The 12 Days of Christmas

As someone who has been involved in Energy Efficiency for my whole professional career, I have been extravagant and issued myself twelve wishes at Christmas. These are my personal views, but I hope they strike accord with other like minded people. My personal journey since 1997 has been one of learning, adapting and constantly moving with the times.

I have lived and breathed through energy ratings and calculations for professional institutions before the chaotic period of Home Information Packs, and the subsequent stand alone EPC Industry (I worked on the original RdSAP methodology and the first version of the EPC), I have seen Building Regulation targets created, set and then scrapped and a plethora of policies come and go,.... So here goes my 12 wishes*

* they are not in any particular order:

1. Energy Performance Certificates not to have a 10 year lifespan: The Labour Government (c.2005/06) did not want to be seen to be ‘gold plating’ any Legislation, they therefore chose the longest (10 year) period they could for the lifetime of an EPC. All contributors at the time said this was far too long and the EPC was effectively probably useless after a couple of years. Pragmatic folk suggested 3 years as being reasonable. So my first wish is that sense prevails and dusty old EPCs are a thing of the past and people get up to date, correct and valid Certificates which will help them make better decisions.

2. EPCs are not just the ‘A-G graph’: my personal ‘pet hate’...EPCs are certainly not just the graph, they are so much more, they give information at different levels both of price of running a home/building as well as carbon emissions, good and bad parts about the building and recommendations of how to improve...the document is good. I am sure we could make it better, but a start would be to get people to understand the A-G rating is NOT an EPC.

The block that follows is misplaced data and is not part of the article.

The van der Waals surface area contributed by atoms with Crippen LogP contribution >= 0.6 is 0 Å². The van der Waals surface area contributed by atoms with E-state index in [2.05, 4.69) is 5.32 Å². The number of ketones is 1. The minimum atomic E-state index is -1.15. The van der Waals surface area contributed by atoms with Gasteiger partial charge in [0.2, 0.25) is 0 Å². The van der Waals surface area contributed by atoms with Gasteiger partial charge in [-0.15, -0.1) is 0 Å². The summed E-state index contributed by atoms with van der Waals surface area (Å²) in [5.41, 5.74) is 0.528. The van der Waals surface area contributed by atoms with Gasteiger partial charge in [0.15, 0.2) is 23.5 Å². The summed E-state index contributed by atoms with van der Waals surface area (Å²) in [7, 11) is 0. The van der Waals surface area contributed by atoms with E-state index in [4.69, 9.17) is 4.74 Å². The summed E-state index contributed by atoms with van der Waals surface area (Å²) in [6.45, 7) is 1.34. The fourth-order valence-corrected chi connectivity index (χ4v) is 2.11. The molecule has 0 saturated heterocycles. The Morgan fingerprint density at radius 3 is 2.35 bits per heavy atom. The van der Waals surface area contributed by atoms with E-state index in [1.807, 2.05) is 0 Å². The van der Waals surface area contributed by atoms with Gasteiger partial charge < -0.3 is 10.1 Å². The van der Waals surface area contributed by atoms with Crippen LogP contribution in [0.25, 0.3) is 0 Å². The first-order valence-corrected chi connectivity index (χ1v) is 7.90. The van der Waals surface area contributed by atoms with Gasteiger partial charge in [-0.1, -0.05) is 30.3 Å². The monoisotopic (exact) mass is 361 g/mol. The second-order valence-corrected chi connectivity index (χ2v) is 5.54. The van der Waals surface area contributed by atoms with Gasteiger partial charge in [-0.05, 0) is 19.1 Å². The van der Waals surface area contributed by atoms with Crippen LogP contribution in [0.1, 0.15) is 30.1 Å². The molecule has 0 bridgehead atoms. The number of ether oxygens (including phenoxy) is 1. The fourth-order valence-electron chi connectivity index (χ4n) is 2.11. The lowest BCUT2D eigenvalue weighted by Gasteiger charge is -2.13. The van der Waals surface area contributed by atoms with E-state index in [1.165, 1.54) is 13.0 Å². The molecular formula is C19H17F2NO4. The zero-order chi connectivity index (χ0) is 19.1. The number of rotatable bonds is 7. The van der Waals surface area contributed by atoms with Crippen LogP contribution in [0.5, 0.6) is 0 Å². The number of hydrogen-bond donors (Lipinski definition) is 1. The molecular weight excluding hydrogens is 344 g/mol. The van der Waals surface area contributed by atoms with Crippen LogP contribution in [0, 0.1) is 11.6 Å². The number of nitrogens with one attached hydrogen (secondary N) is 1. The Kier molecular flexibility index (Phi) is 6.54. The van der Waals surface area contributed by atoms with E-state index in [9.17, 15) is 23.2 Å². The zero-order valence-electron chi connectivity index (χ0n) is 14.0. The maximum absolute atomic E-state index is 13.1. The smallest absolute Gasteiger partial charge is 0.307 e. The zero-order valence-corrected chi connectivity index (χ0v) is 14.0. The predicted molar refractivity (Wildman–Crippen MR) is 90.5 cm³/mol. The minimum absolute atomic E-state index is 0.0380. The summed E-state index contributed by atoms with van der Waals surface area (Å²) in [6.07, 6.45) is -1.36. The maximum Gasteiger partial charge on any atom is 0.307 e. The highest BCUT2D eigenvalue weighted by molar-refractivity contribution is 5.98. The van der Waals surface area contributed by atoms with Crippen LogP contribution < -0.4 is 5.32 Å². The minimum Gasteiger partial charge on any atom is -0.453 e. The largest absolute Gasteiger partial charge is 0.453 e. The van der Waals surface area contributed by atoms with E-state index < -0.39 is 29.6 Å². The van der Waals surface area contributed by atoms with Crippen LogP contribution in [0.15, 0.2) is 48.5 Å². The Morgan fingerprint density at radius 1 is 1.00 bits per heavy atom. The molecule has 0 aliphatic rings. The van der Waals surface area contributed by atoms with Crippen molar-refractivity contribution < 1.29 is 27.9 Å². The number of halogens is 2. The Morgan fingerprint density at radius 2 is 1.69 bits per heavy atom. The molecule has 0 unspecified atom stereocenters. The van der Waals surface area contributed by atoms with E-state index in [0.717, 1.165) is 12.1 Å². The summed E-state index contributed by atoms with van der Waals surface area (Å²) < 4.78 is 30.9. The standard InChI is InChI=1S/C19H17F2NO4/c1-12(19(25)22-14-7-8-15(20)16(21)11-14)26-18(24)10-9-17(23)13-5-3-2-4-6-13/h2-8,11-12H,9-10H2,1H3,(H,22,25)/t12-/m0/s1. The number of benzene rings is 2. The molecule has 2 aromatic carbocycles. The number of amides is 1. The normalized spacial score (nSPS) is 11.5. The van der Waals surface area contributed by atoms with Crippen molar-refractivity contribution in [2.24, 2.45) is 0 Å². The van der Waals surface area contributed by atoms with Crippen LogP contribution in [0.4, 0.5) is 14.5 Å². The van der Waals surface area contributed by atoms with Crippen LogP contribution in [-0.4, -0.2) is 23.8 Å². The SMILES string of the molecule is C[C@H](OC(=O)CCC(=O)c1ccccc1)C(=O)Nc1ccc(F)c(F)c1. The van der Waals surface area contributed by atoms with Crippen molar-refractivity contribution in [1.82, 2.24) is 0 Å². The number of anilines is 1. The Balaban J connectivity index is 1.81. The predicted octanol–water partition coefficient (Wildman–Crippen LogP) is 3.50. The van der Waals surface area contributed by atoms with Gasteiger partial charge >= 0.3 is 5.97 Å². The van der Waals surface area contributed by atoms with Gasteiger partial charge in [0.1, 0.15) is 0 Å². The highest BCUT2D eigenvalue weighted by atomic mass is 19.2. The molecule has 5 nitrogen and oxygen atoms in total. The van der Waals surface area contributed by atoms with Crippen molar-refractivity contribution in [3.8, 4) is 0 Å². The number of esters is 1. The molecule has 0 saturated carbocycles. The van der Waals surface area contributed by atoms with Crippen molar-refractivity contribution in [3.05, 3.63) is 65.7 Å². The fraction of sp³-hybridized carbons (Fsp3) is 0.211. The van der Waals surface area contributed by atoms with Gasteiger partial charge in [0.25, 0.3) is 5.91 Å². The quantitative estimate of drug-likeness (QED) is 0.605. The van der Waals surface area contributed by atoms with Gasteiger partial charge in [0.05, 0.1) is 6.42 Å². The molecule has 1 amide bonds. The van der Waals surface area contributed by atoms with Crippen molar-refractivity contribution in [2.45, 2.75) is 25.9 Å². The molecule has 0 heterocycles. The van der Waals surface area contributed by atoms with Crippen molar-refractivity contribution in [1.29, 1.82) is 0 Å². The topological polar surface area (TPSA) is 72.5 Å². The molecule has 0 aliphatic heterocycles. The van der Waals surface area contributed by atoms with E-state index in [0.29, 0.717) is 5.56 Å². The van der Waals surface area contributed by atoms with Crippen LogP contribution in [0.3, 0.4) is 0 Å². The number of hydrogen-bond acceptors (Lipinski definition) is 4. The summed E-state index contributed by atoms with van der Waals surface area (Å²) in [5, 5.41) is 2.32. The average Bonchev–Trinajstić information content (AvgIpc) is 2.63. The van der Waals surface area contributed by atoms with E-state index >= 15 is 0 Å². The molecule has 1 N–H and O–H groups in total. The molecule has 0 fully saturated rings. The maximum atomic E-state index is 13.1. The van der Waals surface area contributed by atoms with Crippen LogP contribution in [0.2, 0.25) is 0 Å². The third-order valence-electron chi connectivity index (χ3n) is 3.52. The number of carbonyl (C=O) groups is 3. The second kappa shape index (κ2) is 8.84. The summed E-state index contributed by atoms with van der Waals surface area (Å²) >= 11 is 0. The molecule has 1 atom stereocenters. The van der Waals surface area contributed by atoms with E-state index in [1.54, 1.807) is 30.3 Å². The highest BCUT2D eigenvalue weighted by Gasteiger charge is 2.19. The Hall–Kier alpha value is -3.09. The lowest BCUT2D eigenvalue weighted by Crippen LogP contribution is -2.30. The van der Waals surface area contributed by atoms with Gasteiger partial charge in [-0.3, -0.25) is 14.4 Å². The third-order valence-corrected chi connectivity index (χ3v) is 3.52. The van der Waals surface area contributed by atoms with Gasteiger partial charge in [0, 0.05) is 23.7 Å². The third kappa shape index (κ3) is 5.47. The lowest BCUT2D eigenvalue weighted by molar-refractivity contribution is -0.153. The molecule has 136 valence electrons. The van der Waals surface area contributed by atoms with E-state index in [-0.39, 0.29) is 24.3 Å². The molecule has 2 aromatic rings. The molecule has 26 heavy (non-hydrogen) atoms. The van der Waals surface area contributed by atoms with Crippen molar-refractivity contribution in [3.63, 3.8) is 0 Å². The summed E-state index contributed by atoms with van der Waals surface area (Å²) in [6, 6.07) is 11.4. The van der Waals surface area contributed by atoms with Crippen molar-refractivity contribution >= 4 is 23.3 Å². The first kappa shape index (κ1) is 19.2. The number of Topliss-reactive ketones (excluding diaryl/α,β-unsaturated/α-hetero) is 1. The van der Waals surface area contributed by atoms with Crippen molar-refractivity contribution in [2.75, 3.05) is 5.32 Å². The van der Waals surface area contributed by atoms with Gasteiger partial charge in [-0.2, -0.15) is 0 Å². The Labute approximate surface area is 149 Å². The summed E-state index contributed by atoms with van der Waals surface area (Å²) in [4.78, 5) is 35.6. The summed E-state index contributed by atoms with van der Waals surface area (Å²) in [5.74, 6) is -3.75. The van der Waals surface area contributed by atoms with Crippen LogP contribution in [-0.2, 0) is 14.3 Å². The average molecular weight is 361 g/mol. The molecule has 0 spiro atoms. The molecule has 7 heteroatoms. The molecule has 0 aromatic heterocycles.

3. Fuel Poverty Funding actually goes to the worst homes first: This country is supposed to be first world, yet every indicator shows that fuel poverty is increasing! The money spent to remove people from this ‘nightmare’ is being reduced in England (ECO spending is going down) – yet at the moment it looks like the ECO industry will chase the newest property with the most bedrooms, that is the smallest! (deemed scores). This will maximise income for everyone in the ECO supply chain. The families will be put last....we suggested that at the very least they incentivise the supply chain to install in the E, F and G rated homes, otherwise they will waste the money in B and C rated homes and claim that they are making inroads to the most needy; I hope that sense prevails.

4. Energy Assessors can become ‘Energy Advisors’: who can actually explain and drive Energy Efficiency for the good of home owners/landlords/business owners: self explanatory really, but again at the beginning it was part of the HIP requirements that everything is impartial, and that no advice can be given. This ultimately has left a ‘vacuum’ where no one is explaining the virtues of the Certificate for the home; I think professional energy experts who give independent advice are fundamentally required.

5. Green Mortgages: When I first started, Mortgage Lenders back in 1997 – 2006 (pre HIPs) offered green mortgage solutions. Allowing people to understand that by investing in ‘energy efficiency’, they will reduce their fuel spend, whilst improving their own home. They are back on the agenda, the banks can use the EPC to understand a person’s potential fuel spend and therefore more accurately identify disposable income predictions and thereby make better lending decisions too. At the same time, people can invest in their home at decent low rates, saving money on future fuel bills.